The first five CNEs collections have been composed through multiple sequence alignment of the same set of genomes and they differ only in the thresholds of sequence similarity applied between the considered genomes: from 75 to 80 (the least conserved CNEs, which thus are expected to serve less demanding functional roles) to 95–100 which represent the extremely conserved noncoding elements (UCNEs or CNEs 95–100) [15]. The remaining two collections have been composed under different constraints and have been derived after alignment of genomes belonging to the Mammalian and Amniotic groups. In Tables 1 and 2, the last line shows the ratios formed by the numbers of avoided words of each concatenate of surrogates divided by the numbers of avoided words of the corresponding CNE dataset.
Two immediate results stem from inspection of Tables 1 and 2:

1.
In all cases, the number of avoided words from the nonfunctional (surrogate) concatenate of sequences far exceeds the corresponding number derived from the corresponding CNE dataset.

2.
In the case of datasets with increasing degree of similarity between aligned genomes (from 75–80 to 95–100) the ratios of the numbers of avoided words show a clear increasing trend.
Both these findings can be understood on the basis of the difference in functionality, and thus tolerance to mutations, between CNE and surrogate datasets. One particularly frequent source of mutations is the slippage error during DNA replication; see e.g. reference [26]. Within a genomic sequence, this phenomenon causes the generation and increase in length, during evolutionary time, of polypyrimidine and polypurine nucleotide tracts. The expansion of those tracts is impeded at a considerable degree in the case of sequences which serve a functional role (as CNEs do) due to several constraints. On the other hand, in nonfunctional regions (as our surrogates mostly are) this procedure ceases to be tolerated only when it reaches to the formation of a polypyrimidine/polypurine tract with length affecting the proper folding or other structural features of the chromatin. Then, selection eliminates it, while its longer proper factors are tolerated in sufficient numbers within the sequence, thus resulting to an avoided word. In support of this explanation is the observation that all lists of avoided words found by our algorithm in concatenates of surrogates exhibit a considerable enrichment in oligopurines and oligopyrimidines. Taking at random some examples, for \(k=10\), we notice: AAAAAAAAAT, AAAAAACCAC, ACAAAAAAAA, CTCCTCTTTT, etc.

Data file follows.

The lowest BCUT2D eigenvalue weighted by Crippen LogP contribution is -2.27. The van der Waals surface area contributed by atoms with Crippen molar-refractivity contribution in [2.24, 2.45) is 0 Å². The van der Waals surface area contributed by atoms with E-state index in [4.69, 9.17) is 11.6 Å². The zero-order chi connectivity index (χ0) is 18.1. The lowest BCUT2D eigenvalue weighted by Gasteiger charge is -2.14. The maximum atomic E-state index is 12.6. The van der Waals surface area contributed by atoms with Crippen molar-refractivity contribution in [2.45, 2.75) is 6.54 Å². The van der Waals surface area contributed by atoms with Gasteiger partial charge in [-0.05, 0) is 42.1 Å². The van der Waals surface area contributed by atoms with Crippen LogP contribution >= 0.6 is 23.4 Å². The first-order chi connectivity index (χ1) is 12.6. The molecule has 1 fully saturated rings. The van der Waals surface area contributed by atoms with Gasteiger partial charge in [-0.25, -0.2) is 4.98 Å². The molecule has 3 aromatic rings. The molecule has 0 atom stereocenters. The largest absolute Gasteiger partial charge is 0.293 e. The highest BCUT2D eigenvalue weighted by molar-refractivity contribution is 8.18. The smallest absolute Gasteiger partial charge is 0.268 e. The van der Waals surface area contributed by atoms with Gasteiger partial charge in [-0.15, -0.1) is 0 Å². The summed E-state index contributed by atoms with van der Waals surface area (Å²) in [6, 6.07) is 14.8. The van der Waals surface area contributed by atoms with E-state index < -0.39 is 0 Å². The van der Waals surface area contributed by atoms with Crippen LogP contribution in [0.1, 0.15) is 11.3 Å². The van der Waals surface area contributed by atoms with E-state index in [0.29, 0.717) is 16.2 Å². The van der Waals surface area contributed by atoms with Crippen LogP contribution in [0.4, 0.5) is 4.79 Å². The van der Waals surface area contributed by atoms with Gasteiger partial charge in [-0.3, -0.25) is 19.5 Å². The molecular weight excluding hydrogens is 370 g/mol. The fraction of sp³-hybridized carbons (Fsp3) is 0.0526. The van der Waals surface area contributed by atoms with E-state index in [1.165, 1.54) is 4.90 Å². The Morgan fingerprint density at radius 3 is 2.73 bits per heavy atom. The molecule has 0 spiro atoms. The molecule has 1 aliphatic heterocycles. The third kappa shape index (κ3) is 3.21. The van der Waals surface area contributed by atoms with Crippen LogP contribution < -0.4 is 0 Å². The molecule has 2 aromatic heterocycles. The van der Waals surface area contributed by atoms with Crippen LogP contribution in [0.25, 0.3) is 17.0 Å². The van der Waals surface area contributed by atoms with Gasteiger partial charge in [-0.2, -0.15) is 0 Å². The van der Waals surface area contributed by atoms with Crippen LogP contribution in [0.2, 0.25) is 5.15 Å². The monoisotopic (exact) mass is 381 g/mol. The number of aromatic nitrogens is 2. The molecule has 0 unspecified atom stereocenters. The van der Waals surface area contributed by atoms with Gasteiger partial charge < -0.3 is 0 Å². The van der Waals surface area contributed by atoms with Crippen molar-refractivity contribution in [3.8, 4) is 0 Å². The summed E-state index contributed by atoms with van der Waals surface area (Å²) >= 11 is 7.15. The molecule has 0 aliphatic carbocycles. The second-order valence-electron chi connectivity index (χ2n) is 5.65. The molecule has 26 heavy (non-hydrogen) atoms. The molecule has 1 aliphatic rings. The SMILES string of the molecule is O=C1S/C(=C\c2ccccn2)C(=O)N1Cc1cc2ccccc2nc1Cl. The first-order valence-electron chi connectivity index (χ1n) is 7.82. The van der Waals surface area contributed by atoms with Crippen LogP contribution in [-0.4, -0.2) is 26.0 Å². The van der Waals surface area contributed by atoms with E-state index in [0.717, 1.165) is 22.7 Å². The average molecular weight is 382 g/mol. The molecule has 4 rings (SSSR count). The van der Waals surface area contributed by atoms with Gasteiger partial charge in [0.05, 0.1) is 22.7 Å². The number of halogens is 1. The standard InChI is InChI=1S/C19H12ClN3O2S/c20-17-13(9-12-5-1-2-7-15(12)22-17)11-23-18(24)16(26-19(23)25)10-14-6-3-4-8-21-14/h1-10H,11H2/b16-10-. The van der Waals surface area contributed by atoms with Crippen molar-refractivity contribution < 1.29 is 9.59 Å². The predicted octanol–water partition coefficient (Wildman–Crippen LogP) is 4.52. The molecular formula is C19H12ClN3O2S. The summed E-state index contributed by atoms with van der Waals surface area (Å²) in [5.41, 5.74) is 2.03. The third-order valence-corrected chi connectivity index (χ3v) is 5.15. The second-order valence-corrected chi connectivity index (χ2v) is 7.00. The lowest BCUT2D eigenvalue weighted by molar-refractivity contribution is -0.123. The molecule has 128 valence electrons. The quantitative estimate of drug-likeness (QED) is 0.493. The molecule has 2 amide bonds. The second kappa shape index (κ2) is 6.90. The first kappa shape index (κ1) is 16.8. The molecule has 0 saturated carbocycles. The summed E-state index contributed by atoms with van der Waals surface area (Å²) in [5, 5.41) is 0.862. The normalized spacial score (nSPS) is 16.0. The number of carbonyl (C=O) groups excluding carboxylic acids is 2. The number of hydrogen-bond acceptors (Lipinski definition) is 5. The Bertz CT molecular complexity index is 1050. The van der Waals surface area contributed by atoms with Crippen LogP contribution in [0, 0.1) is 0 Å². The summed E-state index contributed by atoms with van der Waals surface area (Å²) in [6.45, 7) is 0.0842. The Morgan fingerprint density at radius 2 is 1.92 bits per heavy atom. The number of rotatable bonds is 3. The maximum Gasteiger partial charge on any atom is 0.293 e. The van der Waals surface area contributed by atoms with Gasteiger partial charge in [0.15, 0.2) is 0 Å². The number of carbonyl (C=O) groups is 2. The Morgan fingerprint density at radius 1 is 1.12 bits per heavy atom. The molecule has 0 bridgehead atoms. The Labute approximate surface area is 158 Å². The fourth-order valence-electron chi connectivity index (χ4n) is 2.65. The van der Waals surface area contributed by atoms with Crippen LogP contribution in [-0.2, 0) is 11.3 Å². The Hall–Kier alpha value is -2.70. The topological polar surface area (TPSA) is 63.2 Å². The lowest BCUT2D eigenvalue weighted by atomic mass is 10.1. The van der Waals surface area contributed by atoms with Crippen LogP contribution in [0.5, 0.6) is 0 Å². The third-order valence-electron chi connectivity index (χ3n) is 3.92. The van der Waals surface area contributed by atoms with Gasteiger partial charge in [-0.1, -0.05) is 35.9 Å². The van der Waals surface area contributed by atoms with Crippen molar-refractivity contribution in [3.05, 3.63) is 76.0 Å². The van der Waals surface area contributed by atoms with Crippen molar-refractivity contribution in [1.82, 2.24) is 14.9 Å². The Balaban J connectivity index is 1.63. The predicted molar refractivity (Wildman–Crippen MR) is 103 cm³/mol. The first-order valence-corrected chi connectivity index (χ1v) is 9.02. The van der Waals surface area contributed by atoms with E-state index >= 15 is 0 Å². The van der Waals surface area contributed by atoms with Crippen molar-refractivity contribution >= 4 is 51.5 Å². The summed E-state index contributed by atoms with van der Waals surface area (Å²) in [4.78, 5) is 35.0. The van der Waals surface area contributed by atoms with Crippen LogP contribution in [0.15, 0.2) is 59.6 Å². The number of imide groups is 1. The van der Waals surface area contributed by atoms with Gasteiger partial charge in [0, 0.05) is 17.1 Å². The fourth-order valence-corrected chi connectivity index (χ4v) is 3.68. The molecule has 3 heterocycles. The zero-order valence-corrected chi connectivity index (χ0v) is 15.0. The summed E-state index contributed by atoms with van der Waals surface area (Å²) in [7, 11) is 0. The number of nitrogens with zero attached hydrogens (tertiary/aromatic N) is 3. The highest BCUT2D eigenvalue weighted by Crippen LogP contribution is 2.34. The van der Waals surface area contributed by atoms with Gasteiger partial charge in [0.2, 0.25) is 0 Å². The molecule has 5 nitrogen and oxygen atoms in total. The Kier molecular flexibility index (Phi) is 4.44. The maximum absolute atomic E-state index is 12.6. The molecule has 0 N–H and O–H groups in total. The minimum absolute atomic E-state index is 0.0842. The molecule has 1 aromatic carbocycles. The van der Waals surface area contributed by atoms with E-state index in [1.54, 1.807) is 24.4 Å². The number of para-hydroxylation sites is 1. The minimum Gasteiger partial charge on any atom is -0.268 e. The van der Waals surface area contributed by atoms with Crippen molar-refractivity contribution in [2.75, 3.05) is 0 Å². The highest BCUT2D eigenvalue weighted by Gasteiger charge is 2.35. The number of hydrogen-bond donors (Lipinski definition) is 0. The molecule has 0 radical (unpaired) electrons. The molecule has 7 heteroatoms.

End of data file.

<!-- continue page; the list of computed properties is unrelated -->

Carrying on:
Our second observation, i.e. the positive correlation between (1) the paucity of avoided decamers in CNEs collections and (2) the similarity thresholds used for their identification comes in accordance with the above argument. CNEs extracted under a stricter requirement of sequence similarity between evolutionary distant species are CNEs whose functionality is less tolerant to alterations due to random mutations in general. Hence, they also tolerate less the propagation within their sequence of parasite polypyrimidine/polypurine tracts too.
Conclusions
We presented an \(\mathcal {O}(n)\)time and \(\mathcal {O}(n)\)space algorithm to compute all \(\rho \)avoided words of length k in a sequence of length n over a fixedsized alphabet. For integer alphabets, our algorithm runs in time \(\mathcal {O}(\sigma n)\) and is optimal for a sufficiently large alphabet of size \(\sigma \). We also presented a timeoptimal \(\mathcal {O}(\sigma n)\)time algorithm to compute all \(\rho \)avoided words (of any length) in a sequence of length n over an integer alphabet. Moreover, we provided a tight asymptotic upper bound for the number of \(\rho \)avoided words over an integer alphabet and the expected length of the longest one.
In the process, we showed that the known asymptotic upper bound on the number of minimal absent words of a sequence is tight for integer alphabets. We also showed that the same asymptotic bound is tight for the number of minimal absent words of a fixed length if the alphabet is sufficiently large.
Finally, we made available an implementation of our algorithm. Experimental results, using both real and synthetic data, show its efficiency and applicability in biological sequence analysis.
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Authors' contributions
YA and SPP conceived the study. PC, JG, MM, CSI, and SPP devised the algorithms. PC showed the tight asymptotic bounds. JG and SPP implemented the algorithms. YA, JG, SPP, and DP conceived and conducted the experiments. All authors contributed equally in writing up the manuscript. All authors read and approved the final manuscript.
Acknowledgements
Open access for this article was funded by King's College London.
Competing interests
The authors declare that they have no competing interests.
Funding
This research was partially supported by the Leverhulme Trust. PC is supported by the Graduate Teaching Scholarship scheme of the Department of Informatics at King's College London. DP is supported by the UK Medical Research Council (MRC) postdoctoral scheme.
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Keywords
 Avoided words
 Underrepresented words
 Absent words
 Suffix tree
 Conserved noncoding elements
 Ultraconserved elements